In the case of breast cancer, removal of the breast can not always be avoided. The use of external prostheses, however, can lead to discomfort for the patients through shoulder pain and muscle hardening. It can be assumed that this is caused by strain on the shoulder due to the weight of the prosthesis. This study was to identify the possibilities to objectively assess patients' complaints associated with this type of supportive treatment.
Subjects and Methods
In this pilot study, varying types and sizes of prostheses were tested on male subjects, quasi as if they were women amputated on both sides. The strain caused by the prostheses and distributed via the straps of the brassiere were measured by electronic pressure sensors and statistically evaluated.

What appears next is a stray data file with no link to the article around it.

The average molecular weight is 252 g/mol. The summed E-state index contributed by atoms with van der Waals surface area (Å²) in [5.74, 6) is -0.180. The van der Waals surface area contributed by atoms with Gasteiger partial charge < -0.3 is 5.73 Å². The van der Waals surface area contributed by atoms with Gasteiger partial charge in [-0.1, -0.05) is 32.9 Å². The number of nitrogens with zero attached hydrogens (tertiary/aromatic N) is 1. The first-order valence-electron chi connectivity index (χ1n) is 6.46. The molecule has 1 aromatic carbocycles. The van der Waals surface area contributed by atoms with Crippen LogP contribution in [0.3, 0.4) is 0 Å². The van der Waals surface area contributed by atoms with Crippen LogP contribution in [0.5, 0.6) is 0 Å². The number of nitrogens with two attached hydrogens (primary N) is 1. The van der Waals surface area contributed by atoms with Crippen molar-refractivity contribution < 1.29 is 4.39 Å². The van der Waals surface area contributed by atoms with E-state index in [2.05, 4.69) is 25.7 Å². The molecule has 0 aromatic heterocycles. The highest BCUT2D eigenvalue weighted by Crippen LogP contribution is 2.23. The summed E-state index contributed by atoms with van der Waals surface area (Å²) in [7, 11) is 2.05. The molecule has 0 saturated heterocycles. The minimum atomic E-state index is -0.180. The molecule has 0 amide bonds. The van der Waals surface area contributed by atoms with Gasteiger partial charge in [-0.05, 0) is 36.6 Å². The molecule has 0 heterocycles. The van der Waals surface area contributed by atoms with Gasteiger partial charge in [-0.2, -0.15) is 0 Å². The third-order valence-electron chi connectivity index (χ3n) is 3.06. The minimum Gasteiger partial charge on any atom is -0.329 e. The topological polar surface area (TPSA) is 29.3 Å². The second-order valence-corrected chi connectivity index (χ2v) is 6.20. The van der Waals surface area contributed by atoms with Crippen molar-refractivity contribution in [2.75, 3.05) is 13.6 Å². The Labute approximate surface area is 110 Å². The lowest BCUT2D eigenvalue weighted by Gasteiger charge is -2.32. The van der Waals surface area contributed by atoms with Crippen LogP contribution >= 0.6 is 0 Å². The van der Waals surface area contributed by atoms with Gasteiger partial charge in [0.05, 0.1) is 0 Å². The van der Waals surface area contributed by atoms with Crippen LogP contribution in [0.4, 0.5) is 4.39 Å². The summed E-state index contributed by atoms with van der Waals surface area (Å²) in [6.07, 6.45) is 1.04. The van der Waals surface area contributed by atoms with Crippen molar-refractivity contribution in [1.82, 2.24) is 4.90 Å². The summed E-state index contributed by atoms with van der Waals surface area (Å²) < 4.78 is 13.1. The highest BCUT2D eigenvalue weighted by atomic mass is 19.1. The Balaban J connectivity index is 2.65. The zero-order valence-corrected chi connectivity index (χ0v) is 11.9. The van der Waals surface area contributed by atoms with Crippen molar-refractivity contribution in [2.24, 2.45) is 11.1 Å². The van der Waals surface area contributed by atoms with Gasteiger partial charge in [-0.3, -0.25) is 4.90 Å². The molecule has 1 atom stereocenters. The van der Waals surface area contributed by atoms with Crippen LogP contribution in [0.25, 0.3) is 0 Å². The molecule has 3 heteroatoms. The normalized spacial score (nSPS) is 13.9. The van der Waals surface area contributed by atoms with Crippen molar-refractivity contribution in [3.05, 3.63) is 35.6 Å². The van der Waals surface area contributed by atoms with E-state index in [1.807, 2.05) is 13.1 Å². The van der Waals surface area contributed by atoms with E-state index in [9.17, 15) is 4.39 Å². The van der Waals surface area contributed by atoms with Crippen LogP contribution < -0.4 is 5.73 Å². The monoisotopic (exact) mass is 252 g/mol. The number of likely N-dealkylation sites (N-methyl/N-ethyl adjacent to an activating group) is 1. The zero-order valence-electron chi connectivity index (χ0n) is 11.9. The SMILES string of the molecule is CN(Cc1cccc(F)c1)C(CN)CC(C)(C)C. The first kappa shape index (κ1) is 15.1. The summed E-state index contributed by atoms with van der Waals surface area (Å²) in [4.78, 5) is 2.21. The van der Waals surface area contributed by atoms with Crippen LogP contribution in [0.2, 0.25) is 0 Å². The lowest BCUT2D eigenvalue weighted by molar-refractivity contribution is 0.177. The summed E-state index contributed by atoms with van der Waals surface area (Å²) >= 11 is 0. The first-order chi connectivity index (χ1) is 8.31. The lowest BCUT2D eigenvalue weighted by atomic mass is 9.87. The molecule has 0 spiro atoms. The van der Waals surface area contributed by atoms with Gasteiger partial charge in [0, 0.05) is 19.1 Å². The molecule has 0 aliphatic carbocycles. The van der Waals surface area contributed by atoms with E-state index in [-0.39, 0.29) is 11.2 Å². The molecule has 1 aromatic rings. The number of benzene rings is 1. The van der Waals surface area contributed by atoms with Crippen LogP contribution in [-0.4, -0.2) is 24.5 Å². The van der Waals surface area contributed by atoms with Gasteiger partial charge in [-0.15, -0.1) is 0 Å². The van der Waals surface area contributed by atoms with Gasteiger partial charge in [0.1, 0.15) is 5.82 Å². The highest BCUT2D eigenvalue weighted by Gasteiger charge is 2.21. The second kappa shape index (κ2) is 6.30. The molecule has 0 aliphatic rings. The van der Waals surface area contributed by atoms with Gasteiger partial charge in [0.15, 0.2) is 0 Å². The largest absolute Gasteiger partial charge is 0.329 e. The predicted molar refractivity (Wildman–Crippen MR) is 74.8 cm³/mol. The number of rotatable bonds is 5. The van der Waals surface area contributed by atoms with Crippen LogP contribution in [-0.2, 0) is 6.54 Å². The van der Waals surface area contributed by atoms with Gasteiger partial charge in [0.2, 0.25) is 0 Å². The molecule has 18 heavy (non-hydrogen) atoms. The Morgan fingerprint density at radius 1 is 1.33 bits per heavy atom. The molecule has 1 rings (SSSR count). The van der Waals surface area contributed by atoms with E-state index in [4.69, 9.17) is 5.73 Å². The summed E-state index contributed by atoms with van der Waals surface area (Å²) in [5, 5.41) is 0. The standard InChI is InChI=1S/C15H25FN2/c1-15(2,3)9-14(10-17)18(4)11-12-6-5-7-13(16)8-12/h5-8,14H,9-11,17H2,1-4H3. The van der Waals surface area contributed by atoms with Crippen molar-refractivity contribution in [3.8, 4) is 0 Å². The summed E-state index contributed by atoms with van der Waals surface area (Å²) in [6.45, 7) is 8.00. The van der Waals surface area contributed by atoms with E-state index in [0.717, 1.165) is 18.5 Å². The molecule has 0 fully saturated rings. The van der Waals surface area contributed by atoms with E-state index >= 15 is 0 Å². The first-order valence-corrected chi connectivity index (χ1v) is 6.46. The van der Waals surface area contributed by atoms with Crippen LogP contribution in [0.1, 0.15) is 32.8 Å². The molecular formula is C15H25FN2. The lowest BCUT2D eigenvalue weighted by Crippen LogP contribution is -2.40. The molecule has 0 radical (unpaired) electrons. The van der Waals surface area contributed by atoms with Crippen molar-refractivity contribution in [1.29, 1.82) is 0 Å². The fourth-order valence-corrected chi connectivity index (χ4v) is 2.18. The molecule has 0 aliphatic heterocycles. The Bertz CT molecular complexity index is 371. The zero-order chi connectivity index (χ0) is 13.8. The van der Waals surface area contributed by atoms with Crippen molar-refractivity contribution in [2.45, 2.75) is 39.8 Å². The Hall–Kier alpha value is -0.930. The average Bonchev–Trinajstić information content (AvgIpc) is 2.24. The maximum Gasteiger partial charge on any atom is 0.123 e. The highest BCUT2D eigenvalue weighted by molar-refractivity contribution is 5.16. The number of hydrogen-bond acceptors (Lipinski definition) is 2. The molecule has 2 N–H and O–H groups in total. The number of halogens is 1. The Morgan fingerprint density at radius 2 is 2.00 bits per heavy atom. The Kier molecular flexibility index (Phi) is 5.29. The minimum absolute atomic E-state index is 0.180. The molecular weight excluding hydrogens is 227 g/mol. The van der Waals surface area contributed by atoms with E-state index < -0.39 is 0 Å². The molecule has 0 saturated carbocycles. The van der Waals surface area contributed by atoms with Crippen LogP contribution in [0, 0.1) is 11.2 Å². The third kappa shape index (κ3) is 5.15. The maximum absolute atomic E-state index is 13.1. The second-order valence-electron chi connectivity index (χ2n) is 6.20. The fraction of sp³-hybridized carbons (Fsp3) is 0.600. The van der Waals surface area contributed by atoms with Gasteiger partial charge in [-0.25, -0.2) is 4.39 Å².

Weight-reduced prostheses significantly decreased the resulting average pressure amplitude (p < 0.01) compared to normal weight prostheses. Furthermore, heavy contact prostheses, which are attached to the chest wall, have a significant advantage (p < 0.01) compared to normal prostheses of the same size. Moreover, evidence was found that contact prostheses have advantages with respect to pressure on the shoulder during physical exercise, e.g. running.
Currently, weight-reduced contact prostheses present optimal treatment after breast amputation.